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Small Town Sunday (Jarvis & Dunnville)

Live Small Town Magazine‘s town-by-town, hidden-gem by hidden-gem, Guide to what’s new, hot, and legendary in Haldimand County. ( Spring 2018 Issue)

All the stuff you absolutely must eat, do, buy and indulge in to make the most of your time off the sofa and loving our country!


Can you believe it has already been a year since we started Live Small Town Magazine? What an incredible time it has been for all of us! Venturing out on day trips and uncovering these small town hidden gems is something we wholeheartedly have looked forward to every issue and our hope is that it might spark your inner explorer to get you out to do the same. There was no question that I wanted to go back to the place where it all started because not only did I get to meet some of the most caring of individuals, I barely scratched the surface on everything I wanted to do. This Small Town Sundays article takes me back to the Haldimand County and the first thing on the agenda is to sample some beer!

A common theme with my adventures seems to be a pit stop at the local breweries or pub. Yes, I know what you’re thinking, “how do you even manage?” It is a tough life but I’m truly doing it for my readers. 🙂

And so I hopped in my van and headed out to Jarvis to visit the brand new Concession Road Brewing. Based out of an old Fire Hall turned fully functional brew-house and taproom. Owners Jeff and Shannon Bunton greeted me with a smile as I entered Haldimand County’s first craft brewery. They first showed me around the facility and educated me on the beer-making process. Jeff has been brewing small-batch home beer for years. All the while sharing it with friends and family. Literally perfecting the recipe before bringing it to market.

Needless to say, I was eager to sample his one-of-a-kind brew first hand and decided to order a flight of their four beers. Fire House Blonde Ale, Lumberjacket Brown Ale, Air Raid IPA, and the Saison Du Monde. With one sip I knew that I was sampling the work of an artisanal brew-master!

Each and every beer was fantastic but my favourite was the Fire House Blonde Ale. I can easily picture myself up at the cottage on a hot summer day throwing back a few growlers of it.

I definitely recommend that you stop in and check them out. Take some to go or have a pint and sit down in the taproom to share a laugh or play a board game with a friend.

Speaking of that, I noticed an interesting crokinole board sitting on one of their tables so I inquired about it. It certainly wasn’t something out of a big box store, and my curiosity led me to my next stop.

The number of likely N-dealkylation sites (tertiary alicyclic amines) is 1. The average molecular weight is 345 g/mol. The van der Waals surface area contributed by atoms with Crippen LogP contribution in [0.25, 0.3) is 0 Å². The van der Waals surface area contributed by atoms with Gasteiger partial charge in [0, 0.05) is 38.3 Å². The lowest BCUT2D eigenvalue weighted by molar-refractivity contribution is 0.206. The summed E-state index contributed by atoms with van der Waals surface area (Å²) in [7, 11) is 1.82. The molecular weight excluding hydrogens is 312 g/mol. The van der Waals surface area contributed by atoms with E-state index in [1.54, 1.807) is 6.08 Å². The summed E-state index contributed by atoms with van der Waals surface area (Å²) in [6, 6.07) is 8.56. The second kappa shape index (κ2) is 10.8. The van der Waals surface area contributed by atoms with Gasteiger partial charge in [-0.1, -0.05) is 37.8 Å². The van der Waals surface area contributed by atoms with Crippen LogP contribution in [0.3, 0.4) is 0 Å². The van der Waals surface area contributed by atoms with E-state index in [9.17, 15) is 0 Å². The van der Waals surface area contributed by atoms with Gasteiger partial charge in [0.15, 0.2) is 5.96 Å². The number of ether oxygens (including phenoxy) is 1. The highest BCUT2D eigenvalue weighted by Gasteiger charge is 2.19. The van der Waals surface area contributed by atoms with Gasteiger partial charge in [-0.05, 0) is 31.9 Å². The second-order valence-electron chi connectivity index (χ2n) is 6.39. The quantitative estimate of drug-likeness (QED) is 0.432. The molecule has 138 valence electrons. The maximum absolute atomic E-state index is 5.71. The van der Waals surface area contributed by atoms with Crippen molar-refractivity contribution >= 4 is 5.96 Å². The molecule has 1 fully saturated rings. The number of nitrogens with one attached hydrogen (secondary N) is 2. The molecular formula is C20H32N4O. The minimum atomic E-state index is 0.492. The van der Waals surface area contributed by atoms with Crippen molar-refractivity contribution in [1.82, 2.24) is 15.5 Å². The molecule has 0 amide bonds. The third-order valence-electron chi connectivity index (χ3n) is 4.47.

It was a custom-made crokinole board from Michaud Toys. I asked Jeff if they had a website, and he said, “Yes, but why don’t you go visit them down the street.” My eyes lit up like a child at Christmas and two minutes later I walked into what I can only imagine Santa’s workshop looks like. Instead of elves, you have the Michaud family, and instead of toys… oh wait… TOYS! It brought me back to my younger days where we enjoyed spending time with family. We would break out the board games and enjoy friendly competition for a few hours.

These games were nothing like I’ve seen before. The skill that went into making them is rooted in the tradition of fine woodworking and the Michaud Family (Mom, Dad, and their three sons) are continuing a legacy of four generations of fine craftsmanship.

With humble beginnings in rural Saskatchewan, they have dedicated their lives towards a process of continuous creativity. They focus on a unique line of traditional wooden board games and Memory Boxes.

Places like this are the hidden gems I love to discover. It wasn’t on my list of stops for the day but I’m so happy I stumbled upon them.

Next, I would head east to further explore one of my favourite little places — the town of Dunnville.

It was time to push onwards to search out what my Small Town Sundays features tend to revolve around, food.

My traditional method is to ask the locals for their favourite eateries and at the corner of Main and Queen I spotted an elderly gent who looked to be out for a routine stroll. His sensible plaid, flat cap with furry ear flaps and out-of-place, large steaming, kitchen mug caught my eye.

I politely approached him and asked if he could recommend a great spot to eat. Without hesitation, his right arm raised, and index finger gave the direction. “You need to turn around, walk twenty steps that way. It’s called Debb’s Cuisine On Queen and you can thank me later,” he said with a big, friendly smile. If there’s one thing I’ve learned about my time in small towns, is you should always trust the locals. They have never let me down.